This call goes through all the pipeline stages and in case of estimators, creates a model. So as part of this call, we run the H2O AutoML algorithm and find the best model given the search criteria we specified in the arguments. The model variable contains the whole Spark pipeline model, which also internally contains the model found by automl. The H2O model stored inside is stored in the H2O MOJO format. That means that it is independent from the H2O runtime and therefore, it can be run anywhere without initializing an H2O cluster. For more information about MOJO, please visit the MOJO documentation.


We can run generate predictions on the returned model simply as:

predicted = model.transform(for_predictions)

This call again goes through all the pipeline stages and in case it hits a stage with a model, it performs a scoring operation.

We can also see a few first results as:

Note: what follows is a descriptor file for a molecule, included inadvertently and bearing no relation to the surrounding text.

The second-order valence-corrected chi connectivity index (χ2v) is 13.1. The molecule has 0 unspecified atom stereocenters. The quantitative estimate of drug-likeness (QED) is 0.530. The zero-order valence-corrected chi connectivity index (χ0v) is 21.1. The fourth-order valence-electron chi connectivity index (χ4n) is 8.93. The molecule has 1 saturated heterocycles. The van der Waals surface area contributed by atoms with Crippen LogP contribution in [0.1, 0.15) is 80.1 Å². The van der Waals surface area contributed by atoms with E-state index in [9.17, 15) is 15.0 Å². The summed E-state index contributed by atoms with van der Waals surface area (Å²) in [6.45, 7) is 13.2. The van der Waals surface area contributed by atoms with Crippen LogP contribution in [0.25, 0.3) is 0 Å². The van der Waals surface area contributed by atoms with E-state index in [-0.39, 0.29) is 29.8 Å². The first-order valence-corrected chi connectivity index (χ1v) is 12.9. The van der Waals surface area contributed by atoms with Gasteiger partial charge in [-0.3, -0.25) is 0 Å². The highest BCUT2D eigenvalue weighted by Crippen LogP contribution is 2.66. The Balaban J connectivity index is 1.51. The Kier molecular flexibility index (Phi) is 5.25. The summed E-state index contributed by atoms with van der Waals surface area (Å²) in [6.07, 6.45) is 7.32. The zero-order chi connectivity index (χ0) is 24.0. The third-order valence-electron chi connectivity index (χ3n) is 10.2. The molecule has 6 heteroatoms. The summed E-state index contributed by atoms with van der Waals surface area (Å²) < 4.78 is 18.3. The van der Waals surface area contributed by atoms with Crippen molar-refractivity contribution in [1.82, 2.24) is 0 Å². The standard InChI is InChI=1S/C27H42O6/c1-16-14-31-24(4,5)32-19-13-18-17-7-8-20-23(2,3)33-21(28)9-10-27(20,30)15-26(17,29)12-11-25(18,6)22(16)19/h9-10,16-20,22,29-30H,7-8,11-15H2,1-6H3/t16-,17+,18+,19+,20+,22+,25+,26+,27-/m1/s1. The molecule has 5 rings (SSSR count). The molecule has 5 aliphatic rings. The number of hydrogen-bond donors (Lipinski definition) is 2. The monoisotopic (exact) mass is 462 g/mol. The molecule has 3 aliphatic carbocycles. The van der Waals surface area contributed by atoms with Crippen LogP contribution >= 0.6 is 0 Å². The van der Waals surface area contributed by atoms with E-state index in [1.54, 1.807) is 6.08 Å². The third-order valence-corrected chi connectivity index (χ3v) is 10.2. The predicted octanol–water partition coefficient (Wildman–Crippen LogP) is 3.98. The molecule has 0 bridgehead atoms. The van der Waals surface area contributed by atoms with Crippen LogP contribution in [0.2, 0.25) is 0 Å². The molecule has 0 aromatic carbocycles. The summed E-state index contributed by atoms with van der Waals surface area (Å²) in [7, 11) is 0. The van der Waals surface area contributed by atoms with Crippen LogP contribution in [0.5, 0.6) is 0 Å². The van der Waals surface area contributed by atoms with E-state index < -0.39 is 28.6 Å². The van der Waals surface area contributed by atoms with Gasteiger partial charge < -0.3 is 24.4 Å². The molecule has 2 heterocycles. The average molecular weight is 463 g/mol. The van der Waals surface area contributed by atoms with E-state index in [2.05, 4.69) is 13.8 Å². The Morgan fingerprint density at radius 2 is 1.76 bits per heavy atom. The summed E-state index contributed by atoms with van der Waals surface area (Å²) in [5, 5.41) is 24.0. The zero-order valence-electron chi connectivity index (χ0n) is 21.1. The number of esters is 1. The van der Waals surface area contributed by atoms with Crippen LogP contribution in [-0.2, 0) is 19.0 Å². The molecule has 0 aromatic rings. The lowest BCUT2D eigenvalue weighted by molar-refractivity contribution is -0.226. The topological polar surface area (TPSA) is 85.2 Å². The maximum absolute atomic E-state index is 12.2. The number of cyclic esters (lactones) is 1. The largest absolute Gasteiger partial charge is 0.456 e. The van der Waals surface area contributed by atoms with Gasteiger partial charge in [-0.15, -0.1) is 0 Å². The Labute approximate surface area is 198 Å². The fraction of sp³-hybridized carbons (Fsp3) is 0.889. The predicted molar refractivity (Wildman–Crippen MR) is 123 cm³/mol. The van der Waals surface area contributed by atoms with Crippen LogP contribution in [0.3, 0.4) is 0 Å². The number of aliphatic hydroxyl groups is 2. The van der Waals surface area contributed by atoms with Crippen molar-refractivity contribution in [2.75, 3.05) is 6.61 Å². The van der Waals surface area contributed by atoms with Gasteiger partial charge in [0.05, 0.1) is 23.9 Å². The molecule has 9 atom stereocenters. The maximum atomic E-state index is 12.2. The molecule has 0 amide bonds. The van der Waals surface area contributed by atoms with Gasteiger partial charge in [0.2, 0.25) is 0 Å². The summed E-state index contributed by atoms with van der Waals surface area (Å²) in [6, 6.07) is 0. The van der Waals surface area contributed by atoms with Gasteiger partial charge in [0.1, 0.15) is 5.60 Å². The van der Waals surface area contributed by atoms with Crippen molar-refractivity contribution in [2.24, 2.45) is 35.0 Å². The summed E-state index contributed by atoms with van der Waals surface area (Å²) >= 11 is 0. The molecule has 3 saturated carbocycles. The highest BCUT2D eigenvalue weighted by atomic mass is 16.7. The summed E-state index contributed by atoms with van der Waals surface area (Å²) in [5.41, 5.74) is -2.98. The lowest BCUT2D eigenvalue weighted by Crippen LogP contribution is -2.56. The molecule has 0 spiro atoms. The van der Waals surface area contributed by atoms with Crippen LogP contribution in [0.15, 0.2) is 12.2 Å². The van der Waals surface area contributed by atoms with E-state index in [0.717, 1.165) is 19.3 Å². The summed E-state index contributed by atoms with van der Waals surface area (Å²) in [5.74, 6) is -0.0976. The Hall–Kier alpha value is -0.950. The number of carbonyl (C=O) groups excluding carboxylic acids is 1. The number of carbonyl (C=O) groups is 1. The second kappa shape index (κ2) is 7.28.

Export Model for Deployment

In the following part of the blog post, we show how to put this model into production. For that, we need to export the model, which can be done simply as:


This call will store the model into the pipeline.model file. It is also helpful trick to export schema of the data. This is especially useful in the case of streaming applications where it’s hard to determine the type of data based on a single row in the input.

We can export the schema as:

with open('schema.json','w') as f:

Deploy the Model

Now, we would like to demonstrate how the Spark pipeline with model found by automl can be put into production in case of Spark Streaming application. For the deployment, we can start a new Spark application, it can be in Scala or Python and we can load the trained pipeline model. The pipeline model contains the H2O AutoML model packaged as a MOJO and therefore, it is independent on the H2O runtime. We will use Scala to demonstrate the language independence of the exported pipeline.